Kingsley Amis was a prominent figure in English letters from the mid 1950s on, but whether this was because his clubbable personality automatically attracted publicity or because there was enduring worth in his books is more difficult to answer; hence my use of ‘prominent’ rather than ‘significant’. Zachary Leader is in no doubt that Amis was a major literary figure and makes extraordinary and, I submit, exaggerated claims for his importance. Let me attempt a judicious summing-up. Amis was a good minor poet in the Robert Graves tradition (Graves was one of his heroes), a writer who insisted on precise craftsmanship and lucid meanings in verse; he had no time for the elaborate symbolic apparatuses of W B Yeats, T S Eliot, Wallace Stevens et al – authors whose work often does require a concordance before one can understand it. He was a good minor comic novelist, not in the class of Evelyn Waugh or P G Wodehouse or even, for my money, Peter de Vries; but there is no denying that Amis could often be extremely funny. He was an essayist of high talent, though again not quite in the premier division with the likes of Gore Vidal. And by all accounts he was a brilliant mimic, a superb raconteur and a sparkling conversationalist. Not a bad man, then, to have as a dinner-table companion. But is he important enough to warrant a 900-page biography? Certainly not.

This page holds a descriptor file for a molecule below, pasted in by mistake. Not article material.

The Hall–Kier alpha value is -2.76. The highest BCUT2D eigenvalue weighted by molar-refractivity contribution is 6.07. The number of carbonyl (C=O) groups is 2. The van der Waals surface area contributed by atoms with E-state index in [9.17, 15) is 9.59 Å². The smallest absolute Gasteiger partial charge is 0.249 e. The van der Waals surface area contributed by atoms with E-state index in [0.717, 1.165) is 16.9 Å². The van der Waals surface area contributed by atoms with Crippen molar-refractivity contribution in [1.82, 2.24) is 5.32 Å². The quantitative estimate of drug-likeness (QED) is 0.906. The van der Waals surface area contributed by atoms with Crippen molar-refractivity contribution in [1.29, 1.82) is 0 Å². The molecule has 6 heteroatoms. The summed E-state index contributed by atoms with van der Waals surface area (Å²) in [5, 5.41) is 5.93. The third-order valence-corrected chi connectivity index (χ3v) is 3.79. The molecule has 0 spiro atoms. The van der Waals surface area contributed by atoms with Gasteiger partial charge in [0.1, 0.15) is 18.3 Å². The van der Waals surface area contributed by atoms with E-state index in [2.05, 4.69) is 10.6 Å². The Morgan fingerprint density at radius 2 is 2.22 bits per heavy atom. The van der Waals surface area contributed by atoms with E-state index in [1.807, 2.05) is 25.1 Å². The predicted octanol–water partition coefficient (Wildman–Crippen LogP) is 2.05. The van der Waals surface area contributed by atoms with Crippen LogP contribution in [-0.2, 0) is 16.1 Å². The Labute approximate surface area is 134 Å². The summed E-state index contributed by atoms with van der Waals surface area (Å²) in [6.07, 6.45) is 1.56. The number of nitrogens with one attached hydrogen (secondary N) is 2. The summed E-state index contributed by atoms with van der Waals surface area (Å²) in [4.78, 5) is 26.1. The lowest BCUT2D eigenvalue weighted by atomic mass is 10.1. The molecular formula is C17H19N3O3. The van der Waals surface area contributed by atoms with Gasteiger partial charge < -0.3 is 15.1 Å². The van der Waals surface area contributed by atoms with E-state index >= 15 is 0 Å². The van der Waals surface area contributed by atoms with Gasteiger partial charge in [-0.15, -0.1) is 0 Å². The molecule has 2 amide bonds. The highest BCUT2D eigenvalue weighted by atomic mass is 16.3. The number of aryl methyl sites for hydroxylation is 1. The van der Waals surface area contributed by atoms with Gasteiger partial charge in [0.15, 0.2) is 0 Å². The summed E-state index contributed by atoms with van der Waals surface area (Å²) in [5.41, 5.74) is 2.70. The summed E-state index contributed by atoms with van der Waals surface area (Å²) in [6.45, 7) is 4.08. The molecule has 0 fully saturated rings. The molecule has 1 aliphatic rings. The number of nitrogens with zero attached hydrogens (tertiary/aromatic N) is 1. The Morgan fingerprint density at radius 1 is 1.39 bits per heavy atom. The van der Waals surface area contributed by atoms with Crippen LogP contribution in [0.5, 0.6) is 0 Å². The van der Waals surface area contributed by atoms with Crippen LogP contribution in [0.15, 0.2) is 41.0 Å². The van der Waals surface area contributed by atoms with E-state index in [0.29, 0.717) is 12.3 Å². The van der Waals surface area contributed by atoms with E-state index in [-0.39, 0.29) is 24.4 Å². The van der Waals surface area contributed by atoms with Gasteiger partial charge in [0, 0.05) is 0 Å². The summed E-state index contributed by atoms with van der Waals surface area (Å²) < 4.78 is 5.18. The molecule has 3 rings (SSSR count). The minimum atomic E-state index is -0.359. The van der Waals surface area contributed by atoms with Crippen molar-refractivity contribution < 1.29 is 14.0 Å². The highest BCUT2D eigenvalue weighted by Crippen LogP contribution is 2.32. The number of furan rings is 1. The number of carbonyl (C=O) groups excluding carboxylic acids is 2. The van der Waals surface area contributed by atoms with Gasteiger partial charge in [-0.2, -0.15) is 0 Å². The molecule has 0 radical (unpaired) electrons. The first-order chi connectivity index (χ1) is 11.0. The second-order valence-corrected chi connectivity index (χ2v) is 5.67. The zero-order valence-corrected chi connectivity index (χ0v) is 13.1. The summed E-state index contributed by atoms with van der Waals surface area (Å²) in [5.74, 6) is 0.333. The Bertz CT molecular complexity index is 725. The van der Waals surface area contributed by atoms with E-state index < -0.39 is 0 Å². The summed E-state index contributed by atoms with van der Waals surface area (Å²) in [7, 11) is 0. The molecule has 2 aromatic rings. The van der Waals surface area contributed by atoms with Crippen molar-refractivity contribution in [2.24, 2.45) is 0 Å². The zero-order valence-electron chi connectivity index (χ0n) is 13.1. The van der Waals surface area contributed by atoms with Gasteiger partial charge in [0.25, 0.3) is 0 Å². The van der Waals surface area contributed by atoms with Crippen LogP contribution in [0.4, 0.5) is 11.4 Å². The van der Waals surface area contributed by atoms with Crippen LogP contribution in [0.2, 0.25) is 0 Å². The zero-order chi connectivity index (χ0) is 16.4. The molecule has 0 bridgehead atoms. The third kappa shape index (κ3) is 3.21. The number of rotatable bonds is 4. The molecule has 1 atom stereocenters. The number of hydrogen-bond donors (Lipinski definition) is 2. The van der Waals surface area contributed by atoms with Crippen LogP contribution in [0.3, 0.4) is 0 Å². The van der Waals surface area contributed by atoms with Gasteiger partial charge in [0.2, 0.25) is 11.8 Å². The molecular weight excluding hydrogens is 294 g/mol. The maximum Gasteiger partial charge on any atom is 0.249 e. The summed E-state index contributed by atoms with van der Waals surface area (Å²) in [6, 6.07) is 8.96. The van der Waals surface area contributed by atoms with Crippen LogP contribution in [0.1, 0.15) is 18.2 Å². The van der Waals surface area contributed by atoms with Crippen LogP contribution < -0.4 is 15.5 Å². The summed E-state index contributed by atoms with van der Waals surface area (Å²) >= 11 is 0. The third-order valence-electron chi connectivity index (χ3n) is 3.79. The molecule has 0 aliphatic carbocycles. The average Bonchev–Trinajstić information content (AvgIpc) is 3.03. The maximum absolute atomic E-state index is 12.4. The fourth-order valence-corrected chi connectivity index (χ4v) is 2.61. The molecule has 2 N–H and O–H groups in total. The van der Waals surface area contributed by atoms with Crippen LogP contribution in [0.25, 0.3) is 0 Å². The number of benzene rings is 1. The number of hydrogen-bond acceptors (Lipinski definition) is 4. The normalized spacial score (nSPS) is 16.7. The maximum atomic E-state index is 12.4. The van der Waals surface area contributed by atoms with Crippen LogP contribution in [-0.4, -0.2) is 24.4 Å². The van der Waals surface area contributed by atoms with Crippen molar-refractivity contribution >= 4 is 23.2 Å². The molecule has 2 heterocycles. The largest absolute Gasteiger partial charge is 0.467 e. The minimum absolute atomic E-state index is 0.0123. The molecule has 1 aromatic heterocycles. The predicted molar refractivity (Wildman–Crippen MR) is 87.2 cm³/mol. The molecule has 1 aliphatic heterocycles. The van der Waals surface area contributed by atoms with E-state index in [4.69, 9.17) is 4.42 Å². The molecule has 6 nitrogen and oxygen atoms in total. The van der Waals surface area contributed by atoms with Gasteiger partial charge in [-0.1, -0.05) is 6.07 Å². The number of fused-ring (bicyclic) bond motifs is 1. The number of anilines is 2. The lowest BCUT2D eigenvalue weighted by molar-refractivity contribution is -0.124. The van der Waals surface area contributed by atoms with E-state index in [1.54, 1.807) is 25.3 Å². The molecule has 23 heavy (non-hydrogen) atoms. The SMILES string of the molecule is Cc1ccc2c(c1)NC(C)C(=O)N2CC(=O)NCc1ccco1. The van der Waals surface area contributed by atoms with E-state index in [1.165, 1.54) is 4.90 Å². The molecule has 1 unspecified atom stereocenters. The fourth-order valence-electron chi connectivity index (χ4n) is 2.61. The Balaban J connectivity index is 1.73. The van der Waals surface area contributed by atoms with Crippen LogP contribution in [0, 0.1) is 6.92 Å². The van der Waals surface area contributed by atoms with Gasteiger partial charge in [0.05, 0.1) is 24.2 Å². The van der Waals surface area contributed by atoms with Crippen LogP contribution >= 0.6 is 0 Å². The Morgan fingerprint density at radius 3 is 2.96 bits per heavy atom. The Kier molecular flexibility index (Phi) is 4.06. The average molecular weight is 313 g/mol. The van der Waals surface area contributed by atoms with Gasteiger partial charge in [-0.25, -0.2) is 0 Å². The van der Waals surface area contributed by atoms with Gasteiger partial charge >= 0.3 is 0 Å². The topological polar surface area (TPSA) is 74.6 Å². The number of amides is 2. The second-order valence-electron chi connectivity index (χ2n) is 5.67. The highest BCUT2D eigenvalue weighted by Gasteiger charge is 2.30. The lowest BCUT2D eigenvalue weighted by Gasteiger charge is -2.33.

Although one can respond positively to many strands in the Amis world-view (the contempt for the nonsense taught and purveyed at universities, the distaste for the serpentine duplicity and depraved malice of literary London, the hatred of the moronic bien-pensant merchants of political correctness), it has to be conceded that